Gregowicz said the Illinois Department of Transportation required that on-street parking be removed from the area being renovated.

“I think after a reasonable period of time, a lot of people will forget that there ever was parking on North Illinois,” Eckert said.

Rogers said he and his family are trying to figure out where customers can park. He said the land behind the shop is “very hilly.” Some customers have been parking on G Street while others have been going to the Collinsville store at 300 E. Main St. “People are finding a way in,” he said. But the roadwork is “making it very difficult.”

“We’re not going to turn our backs on our businesses but I understand IDOT’s point of view by getting parking off the street,” Eckert said. “It is going to make that flow better, those turn lanes, and it’s going to be safer.”

To make improvements to the intersection of F and Illinois streets, the city had to buy some properties and tear down buildings. Consequently, there may be space there to “possibly create a little parking and once things kind of settle down, we’re still going to look at,” Eckert said.

“We are looking at creating some additional parking at a couple of spots along the way,” he said. Also, he said the current parking lot off B Street may be repaved.

Eckert said the city does not envision additional lanes of traffic on North Illinois.

“It’s been looked at,” he said. “It’s been talked about.” But he noted, “It’s virtually impossible with some of those buildings on that stretch of Illinois Street built up against the sidewalk.”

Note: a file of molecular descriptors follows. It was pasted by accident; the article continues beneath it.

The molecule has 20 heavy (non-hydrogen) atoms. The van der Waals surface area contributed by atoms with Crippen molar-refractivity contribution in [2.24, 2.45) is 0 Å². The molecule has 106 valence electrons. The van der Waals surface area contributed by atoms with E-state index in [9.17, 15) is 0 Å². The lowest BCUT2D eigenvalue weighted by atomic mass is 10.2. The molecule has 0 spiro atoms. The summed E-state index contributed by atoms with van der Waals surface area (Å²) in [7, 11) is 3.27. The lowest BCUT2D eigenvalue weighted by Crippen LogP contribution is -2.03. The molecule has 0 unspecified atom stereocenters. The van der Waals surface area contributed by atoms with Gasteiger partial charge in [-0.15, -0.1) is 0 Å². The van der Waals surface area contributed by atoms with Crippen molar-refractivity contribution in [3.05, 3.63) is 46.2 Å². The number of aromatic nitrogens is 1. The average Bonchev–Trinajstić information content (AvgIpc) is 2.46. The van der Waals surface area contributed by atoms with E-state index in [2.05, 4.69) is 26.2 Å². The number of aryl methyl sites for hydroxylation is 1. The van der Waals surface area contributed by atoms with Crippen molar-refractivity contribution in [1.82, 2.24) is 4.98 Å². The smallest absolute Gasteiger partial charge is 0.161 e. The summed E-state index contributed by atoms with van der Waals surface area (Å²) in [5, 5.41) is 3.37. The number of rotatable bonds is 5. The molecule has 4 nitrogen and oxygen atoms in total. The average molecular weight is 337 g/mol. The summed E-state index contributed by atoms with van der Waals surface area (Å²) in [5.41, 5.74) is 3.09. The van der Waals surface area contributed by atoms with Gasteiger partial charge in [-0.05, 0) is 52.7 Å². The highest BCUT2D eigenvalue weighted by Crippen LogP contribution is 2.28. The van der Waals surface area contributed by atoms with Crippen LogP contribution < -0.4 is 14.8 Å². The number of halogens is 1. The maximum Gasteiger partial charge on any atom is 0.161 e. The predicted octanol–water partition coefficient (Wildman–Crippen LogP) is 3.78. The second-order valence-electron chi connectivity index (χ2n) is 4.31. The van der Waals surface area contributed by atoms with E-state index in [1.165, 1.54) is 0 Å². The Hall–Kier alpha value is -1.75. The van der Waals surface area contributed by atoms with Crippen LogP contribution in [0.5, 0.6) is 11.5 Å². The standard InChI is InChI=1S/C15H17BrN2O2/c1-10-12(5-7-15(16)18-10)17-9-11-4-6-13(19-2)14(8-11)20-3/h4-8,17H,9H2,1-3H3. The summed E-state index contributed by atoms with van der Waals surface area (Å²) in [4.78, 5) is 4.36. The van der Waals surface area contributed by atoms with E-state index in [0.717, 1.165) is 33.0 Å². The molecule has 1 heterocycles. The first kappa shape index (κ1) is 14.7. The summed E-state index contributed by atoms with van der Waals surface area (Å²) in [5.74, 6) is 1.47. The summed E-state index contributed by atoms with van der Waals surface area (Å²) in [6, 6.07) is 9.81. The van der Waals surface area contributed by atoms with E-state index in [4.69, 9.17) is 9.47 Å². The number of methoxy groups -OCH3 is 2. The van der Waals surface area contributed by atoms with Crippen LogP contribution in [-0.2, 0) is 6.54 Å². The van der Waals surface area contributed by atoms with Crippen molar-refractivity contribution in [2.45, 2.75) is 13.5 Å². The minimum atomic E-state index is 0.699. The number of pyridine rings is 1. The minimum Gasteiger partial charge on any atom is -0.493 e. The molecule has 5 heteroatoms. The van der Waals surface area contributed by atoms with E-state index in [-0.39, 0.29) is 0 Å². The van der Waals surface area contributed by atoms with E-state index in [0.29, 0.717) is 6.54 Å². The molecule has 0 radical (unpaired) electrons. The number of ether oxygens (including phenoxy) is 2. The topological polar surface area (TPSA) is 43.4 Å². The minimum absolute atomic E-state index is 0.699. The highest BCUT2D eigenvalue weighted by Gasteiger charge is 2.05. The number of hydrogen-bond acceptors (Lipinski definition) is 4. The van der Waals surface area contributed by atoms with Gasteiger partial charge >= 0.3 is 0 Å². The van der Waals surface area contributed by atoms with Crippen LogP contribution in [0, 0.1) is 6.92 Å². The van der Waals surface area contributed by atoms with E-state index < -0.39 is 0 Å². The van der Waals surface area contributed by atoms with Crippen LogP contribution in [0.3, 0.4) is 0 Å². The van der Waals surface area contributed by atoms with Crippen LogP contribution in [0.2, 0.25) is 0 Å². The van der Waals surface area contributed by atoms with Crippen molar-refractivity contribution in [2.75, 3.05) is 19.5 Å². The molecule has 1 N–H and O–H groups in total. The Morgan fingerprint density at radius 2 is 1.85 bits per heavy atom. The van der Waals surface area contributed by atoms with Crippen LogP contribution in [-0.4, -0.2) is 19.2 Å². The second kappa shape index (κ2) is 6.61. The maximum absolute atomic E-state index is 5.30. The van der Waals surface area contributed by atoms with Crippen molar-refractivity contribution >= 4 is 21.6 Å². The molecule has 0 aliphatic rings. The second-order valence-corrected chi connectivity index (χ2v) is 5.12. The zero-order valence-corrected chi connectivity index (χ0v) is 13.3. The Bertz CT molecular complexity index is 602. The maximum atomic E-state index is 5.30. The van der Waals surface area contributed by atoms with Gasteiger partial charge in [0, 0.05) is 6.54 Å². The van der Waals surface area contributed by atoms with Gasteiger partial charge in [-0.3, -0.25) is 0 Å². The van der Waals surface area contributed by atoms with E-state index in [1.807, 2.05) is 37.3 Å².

Roadwork funding

The total cost for construction and pre-construction services is about $4.85 million, which was covered by local, state and federal funds.

Hank’s Excavating of Belleville won a $3.2 million road construction contract for the project. The contract calls for the work to be finished by Dec. 31, 2016, but Gregowicz hopes it will be done sooner than that.

As with any road construction project, the weather affects how fast it can be completed. Gregowicz said he hopes for a “short winter.”

“There’s only so much you can do in cold weather.”

Eckert said the project was initially approved before he became mayor 11 years ago. The construction cost had been estimated at $3 million but it ended up being $3.26 million. Eckert said after delays in the project, the price of construction inevitably went up with the passage of time.

Some of the causes of the delays included discussions over the historical significance of buildings in the area and difficulties in property acquisition, Eckert said.

Here’s how the road construction will be paid for:

▪  $2.19 million from the federal government.

▪  $800,000 from the city’s TIF 3 fund. The City Council approved $600,000 on June 1 and will be asked to approve $200,000 for the project next year, Gregowicz said.

▪  $273,800 from the state.

Before construction, the city spent about $907,700 for buying land, paying for land acquisition services and engineering services, according to Finance Director Jamie Maitret. The total cost for these items was about $1.65 million but the city received about $745,700 in reimbursements from the federal and state governments.

Project features

Highlights of the streetscape construction project.

  • Widen the northbound side for right-turn lanes onto Lebanon Avenue and onto F Street.
  • Widen the southbound side for a right-turn lane onto F Street.
  • Lengthen the existing center turn lane.
  • Shut down access to E Street on both sides of North Illinois Street.
  • Repave entire section and build new sidewalks.
  • Install antique-style streetlights. These will be similar to the lights installed on Main Street in the downtown business district streetscape.
  • Remove parking spots on North Illinois Street, which also is known as Illinois 159.